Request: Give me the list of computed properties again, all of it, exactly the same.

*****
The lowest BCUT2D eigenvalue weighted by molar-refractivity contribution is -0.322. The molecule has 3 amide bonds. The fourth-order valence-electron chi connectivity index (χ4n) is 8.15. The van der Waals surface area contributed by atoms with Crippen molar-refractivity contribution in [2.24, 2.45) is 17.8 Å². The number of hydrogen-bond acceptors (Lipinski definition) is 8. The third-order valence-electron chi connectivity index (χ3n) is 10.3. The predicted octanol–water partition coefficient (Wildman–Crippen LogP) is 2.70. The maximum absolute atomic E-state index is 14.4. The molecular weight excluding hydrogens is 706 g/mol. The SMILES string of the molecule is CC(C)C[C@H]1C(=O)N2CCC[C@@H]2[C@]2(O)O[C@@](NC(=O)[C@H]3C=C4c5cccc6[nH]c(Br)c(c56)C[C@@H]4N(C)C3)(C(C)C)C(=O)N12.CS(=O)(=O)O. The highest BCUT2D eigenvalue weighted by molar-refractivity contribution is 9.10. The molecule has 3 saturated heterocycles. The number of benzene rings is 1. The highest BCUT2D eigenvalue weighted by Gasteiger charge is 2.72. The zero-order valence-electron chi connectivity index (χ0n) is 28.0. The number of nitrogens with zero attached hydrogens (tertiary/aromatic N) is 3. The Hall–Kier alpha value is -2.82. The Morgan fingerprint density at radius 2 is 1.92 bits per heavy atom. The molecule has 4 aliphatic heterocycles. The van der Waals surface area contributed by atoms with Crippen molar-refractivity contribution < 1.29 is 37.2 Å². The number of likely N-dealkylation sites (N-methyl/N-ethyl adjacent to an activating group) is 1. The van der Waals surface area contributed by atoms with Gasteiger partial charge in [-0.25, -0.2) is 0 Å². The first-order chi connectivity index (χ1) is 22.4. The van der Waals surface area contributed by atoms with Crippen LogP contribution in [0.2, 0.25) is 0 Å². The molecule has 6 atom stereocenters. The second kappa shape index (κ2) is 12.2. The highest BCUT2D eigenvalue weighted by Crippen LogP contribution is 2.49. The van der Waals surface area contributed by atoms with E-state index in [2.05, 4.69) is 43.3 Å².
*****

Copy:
The lowest BCUT2D eigenvalue weighted by molar-refractivity contribution is -0.322. The molecule has 3 amide bonds. The fourth-order valence-electron chi connectivity index (χ4n) is 8.15. The van der Waals surface area contributed by atoms with Crippen molar-refractivity contribution in [2.24, 2.45) is 17.8 Å². The number of hydrogen-bond acceptors (Lipinski definition) is 8. The third-order valence-electron chi connectivity index (χ3n) is 10.3. The predicted octanol–water partition coefficient (Wildman–Crippen LogP) is 2.70. The maximum absolute atomic E-state index is 14.4. The molecular weight excluding hydrogens is 706 g/mol. The SMILES string of the molecule is CC(C)C[C@H]1C(=O)N2CCC[C@@H]2[C@]2(O)O[C@@](NC(=O)[C@H]3C=C4c5cccc6[nH]c(Br)c(c56)C[C@@H]4N(C)C3)(C(C)C)C(=O)N12.CS(=O)(=O)O. The highest BCUT2D eigenvalue weighted by molar-refractivity contribution is 9.10. The molecule has 3 saturated heterocycles. The number of benzene rings is 1. The highest BCUT2D eigenvalue weighted by Gasteiger charge is 2.72. The zero-order valence-electron chi connectivity index (χ0n) is 28.0. The number of nitrogens with zero attached hydrogens (tertiary/aromatic N) is 3. The Hall–Kier alpha value is -2.82. The Morgan fingerprint density at radius 2 is 1.92 bits per heavy atom. The molecule has 4 aliphatic heterocycles. The van der Waals surface area contributed by atoms with Crippen molar-refractivity contribution < 1.29 is 37.2 Å². The number of likely N-dealkylation sites (N-methyl/N-ethyl adjacent to an activating group) is 1. The van der Waals surface area contributed by atoms with Gasteiger partial charge in [-0.25, -0.2) is 0 Å². The first-order chi connectivity index (χ1) is 22.4. The van der Waals surface area contributed by atoms with Crippen LogP contribution in [0.2, 0.25) is 0 Å². The molecule has 6 atom stereocenters. The second kappa shape index (κ2) is 12.2. The highest BCUT2D eigenvalue weighted by Crippen LogP contribution is 2.49. The van der Waals surface area contributed by atoms with E-state index in [2.05, 4.69) is 43.3 Å².